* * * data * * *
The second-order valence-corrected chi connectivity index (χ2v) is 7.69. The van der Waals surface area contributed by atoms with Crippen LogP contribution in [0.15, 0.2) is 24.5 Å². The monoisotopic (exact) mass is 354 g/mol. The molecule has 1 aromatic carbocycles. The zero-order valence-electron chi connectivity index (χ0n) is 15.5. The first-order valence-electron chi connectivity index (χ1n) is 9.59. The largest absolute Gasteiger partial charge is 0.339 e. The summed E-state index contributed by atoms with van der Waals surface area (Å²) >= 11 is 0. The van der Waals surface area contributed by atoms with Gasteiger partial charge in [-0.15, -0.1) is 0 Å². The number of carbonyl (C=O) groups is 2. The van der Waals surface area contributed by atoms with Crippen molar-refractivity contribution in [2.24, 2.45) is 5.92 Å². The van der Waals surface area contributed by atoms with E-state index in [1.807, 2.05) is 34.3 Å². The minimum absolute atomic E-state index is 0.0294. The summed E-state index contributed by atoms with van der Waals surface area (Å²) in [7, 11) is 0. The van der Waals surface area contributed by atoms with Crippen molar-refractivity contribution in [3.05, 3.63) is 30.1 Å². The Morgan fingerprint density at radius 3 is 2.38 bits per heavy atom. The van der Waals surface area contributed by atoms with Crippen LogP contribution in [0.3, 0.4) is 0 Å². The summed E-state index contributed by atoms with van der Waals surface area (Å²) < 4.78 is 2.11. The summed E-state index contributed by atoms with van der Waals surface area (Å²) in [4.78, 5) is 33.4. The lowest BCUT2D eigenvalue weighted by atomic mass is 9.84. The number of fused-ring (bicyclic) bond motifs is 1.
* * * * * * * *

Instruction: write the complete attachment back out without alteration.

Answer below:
The second-order valence-corrected chi connectivity index (χ2v) is 7.69. The van der Waals surface area contributed by atoms with Crippen LogP contribution in [0.15, 0.2) is 24.5 Å². The monoisotopic (exact) mass is 354 g/mol. The molecule has 1 aromatic carbocycles. The zero-order valence-electron chi connectivity index (χ0n) is 15.5. The first-order valence-electron chi connectivity index (χ1n) is 9.59. The largest absolute Gasteiger partial charge is 0.339 e. The summed E-state index contributed by atoms with van der Waals surface area (Å²) >= 11 is 0. The van der Waals surface area contributed by atoms with Gasteiger partial charge in [-0.15, -0.1) is 0 Å². The number of carbonyl (C=O) groups is 2. The van der Waals surface area contributed by atoms with Crippen molar-refractivity contribution in [2.24, 2.45) is 5.92 Å². The van der Waals surface area contributed by atoms with E-state index in [1.807, 2.05) is 34.3 Å². The minimum absolute atomic E-state index is 0.0294. The summed E-state index contributed by atoms with van der Waals surface area (Å²) in [7, 11) is 0. The van der Waals surface area contributed by atoms with Crippen molar-refractivity contribution in [3.05, 3.63) is 30.1 Å². The Morgan fingerprint density at radius 3 is 2.38 bits per heavy atom. The van der Waals surface area contributed by atoms with Crippen LogP contribution in [0.3, 0.4) is 0 Å². The summed E-state index contributed by atoms with van der Waals surface area (Å²) < 4.78 is 2.11. The summed E-state index contributed by atoms with van der Waals surface area (Å²) in [4.78, 5) is 33.4. The lowest BCUT2D eigenvalue weighted by atomic mass is 9.84. The number of fused-ring (bicyclic) bond motifs is 1.